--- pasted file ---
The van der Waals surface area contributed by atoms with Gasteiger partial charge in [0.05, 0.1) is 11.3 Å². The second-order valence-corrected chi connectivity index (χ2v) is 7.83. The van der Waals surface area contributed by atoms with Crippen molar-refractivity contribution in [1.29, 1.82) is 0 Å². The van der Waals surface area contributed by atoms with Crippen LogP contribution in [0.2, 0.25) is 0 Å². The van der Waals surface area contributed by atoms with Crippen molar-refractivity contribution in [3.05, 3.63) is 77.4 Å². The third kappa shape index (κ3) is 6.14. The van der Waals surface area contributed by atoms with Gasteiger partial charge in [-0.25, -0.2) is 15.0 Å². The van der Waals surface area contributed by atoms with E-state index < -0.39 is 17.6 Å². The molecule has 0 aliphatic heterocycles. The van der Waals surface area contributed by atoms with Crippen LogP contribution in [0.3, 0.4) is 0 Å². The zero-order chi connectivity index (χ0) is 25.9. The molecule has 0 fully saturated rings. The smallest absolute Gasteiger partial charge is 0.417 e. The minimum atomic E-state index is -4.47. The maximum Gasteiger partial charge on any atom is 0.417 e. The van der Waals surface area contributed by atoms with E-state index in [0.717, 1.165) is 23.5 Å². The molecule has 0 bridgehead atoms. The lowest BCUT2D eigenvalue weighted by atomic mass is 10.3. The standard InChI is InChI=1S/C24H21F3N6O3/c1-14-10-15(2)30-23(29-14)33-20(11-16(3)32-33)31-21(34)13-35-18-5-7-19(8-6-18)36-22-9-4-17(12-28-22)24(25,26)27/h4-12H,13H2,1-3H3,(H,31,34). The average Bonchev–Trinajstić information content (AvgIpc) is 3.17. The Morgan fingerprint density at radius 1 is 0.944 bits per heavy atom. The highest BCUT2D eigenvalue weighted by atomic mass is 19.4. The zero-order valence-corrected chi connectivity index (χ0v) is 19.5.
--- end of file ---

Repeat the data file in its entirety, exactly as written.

The van der Waals surface area contributed by atoms with Gasteiger partial charge in [0.05, 0.1) is 11.3 Å². The second-order valence-corrected chi connectivity index (χ2v) is 7.83. The van der Waals surface area contributed by atoms with Crippen molar-refractivity contribution in [1.29, 1.82) is 0 Å². The van der Waals surface area contributed by atoms with Crippen LogP contribution in [0.2, 0.25) is 0 Å². The van der Waals surface area contributed by atoms with Crippen molar-refractivity contribution in [3.05, 3.63) is 77.4 Å². The third kappa shape index (κ3) is 6.14. The van der Waals surface area contributed by atoms with Gasteiger partial charge in [-0.25, -0.2) is 15.0 Å². The van der Waals surface area contributed by atoms with E-state index < -0.39 is 17.6 Å². The molecule has 0 aliphatic heterocycles. The van der Waals surface area contributed by atoms with Crippen LogP contribution in [0.3, 0.4) is 0 Å². The zero-order chi connectivity index (χ0) is 25.9. The molecule has 0 fully saturated rings. The smallest absolute Gasteiger partial charge is 0.417 e. The minimum atomic E-state index is -4.47. The maximum Gasteiger partial charge on any atom is 0.417 e. The van der Waals surface area contributed by atoms with E-state index in [0.717, 1.165) is 23.5 Å². The molecule has 0 bridgehead atoms. The lowest BCUT2D eigenvalue weighted by atomic mass is 10.3. The standard InChI is InChI=1S/C24H21F3N6O3/c1-14-10-15(2)30-23(29-14)33-20(11-16(3)32-33)31-21(34)13-35-18-5-7-19(8-6-18)36-22-9-4-17(12-28-22)24(25,26)27/h4-12H,13H2,1-3H3,(H,31,34). The average Bonchev–Trinajstić information content (AvgIpc) is 3.17. The Morgan fingerprint density at radius 1 is 0.944 bits per heavy atom. The highest BCUT2D eigenvalue weighted by atomic mass is 19.4. The zero-order valence-corrected chi connectivity index (χ0v) is 19.5.